A high sensitive photosensors composed of photosystem I, molecular wire, and a gold nanoparticle
Fig. 1: Schematic illustration of the process of construction of bio-photosensor.
Fig. 2: Photograph and structure of micro gold electrode.
Fig. 3: Potential changes of the photosensor under visible light irradiation in the presence of double surfactants.
Photosynthesis demonstrates the most efficient and optimized photoconversion performance seen in nature with a quantum yield of nearly 100%. The performance is realized via a carefully tuned electron transfer pathway, through which photoelectrons are transferred via a redox cascade in a stepwise fashion after photoinduced charge separation occurs in the chlorophyll reaction center. The performance efficiency of the photosynthetic process has been achieved through natural selection over four billion years, and such levels of performance have not yet been acquired in artificial approaches. The presenters have investigated the performance of a bio-conjugated photosensing system that combines PSI, molecular wire, gold nanoparticle, and Au electrodes (Fig. 1) with Prof. Nakazato (Nagoya Univ.), Prof. Inoue (Tokyo Univ. of Science), and their co-workers.
The photosensing system in this report consisted of a Au microelectrode, coated by a self-assembled monolayer (SAM) of molecular wires that were terminally conjugated to gold nanoparticles. The gold nanoparticles were functionalized with a naphthoquinone derivative that could connect to PSI. PSI was isolated and purified from the thermophilic cyanobacterium, “Thermosynechococcus elongatus”, whose structure and electron transfer reactions have been systematically characterized. The full naphthoquinone-functionalized gold nanoparticles acted as a molecular wire connecting PSI to the Au electrode. The average diameter of the resulting gold nanoparticles was 1.7±0.1 nm, such that the nanoparticle size and distribution were suitable for controlled electron storage. The naphthoquinone derivative structure was similar to VK1 and connected to a vacated quinone pocket on PSI. The square-shaped Au microelectrode, originally developed for this study, is 17mm on a side (Fig. 2).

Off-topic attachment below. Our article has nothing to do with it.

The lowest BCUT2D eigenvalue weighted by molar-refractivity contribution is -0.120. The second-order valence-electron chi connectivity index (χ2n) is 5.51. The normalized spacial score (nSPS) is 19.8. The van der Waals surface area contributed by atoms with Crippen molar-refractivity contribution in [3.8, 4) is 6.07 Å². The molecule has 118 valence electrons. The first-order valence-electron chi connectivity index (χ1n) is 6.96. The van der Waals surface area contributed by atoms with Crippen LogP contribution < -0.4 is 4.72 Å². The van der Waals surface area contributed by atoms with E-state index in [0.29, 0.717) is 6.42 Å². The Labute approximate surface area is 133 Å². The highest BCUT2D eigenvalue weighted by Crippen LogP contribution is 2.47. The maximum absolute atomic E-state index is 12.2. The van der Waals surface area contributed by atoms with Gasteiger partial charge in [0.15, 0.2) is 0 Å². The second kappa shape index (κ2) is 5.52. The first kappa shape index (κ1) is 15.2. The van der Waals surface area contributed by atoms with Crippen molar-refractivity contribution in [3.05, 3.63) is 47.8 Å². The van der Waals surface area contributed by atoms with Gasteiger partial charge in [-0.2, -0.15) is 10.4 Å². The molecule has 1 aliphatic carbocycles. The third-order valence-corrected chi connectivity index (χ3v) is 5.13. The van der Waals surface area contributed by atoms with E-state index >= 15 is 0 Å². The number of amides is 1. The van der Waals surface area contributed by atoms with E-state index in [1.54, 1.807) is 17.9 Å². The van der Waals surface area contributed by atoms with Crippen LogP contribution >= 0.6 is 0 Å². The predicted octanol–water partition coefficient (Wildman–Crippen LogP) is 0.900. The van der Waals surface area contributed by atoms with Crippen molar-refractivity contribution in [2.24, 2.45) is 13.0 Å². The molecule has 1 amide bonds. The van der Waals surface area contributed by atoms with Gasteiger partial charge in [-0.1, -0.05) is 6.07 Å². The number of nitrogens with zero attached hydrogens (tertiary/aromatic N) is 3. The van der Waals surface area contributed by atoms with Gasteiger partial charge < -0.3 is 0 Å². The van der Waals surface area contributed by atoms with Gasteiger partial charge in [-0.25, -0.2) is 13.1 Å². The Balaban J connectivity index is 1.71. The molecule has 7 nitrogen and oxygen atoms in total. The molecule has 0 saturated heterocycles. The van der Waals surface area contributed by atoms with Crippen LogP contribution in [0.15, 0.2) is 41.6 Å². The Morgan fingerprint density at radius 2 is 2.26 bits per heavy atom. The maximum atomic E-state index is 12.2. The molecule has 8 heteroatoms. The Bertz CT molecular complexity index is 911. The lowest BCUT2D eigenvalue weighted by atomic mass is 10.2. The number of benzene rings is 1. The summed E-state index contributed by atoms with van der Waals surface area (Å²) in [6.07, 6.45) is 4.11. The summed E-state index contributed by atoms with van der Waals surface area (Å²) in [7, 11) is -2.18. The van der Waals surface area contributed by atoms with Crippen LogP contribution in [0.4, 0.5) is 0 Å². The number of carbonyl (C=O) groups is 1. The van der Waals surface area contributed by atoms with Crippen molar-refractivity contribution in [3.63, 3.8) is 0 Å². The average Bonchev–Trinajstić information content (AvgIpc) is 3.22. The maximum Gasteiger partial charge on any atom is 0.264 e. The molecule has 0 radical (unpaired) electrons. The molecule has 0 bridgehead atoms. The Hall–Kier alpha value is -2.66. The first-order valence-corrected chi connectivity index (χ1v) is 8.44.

The addition of two kinds of surfactants to the system significantly improved the photoconversion performance, causing a faster and larger change in voltage (Fig. 3). The hydrophobic moiety of the surfactants around the gold nanoparticles helped to keep water molecules away whose high dielectric constant could interfere with capacitance of particles and reduces the voltage response of the system. This proves that the nanoparticle plays a crucial part of the system acting as electron storage.
Although the dimensions of the Au electrodes are currently on the microscale, a decrease in the electrode size to a few hundred nanometers will enable the detection and counting of small numbers of photons in the future.
- Mariko Miyachi, Yoshinori Yamanoi, Yusuke Shibata, Hirokazu Matsumoto, Kazuo Nakazato, Masae Konno, Kohsuke Ito, Yasunori Inoue and Hiroshi Nishihara, Chemical Communications, 2010, 46, 2557-2559 (Published online on March 12, 2010).
- Highlighted in NPG Asia Materials research highlight, in press.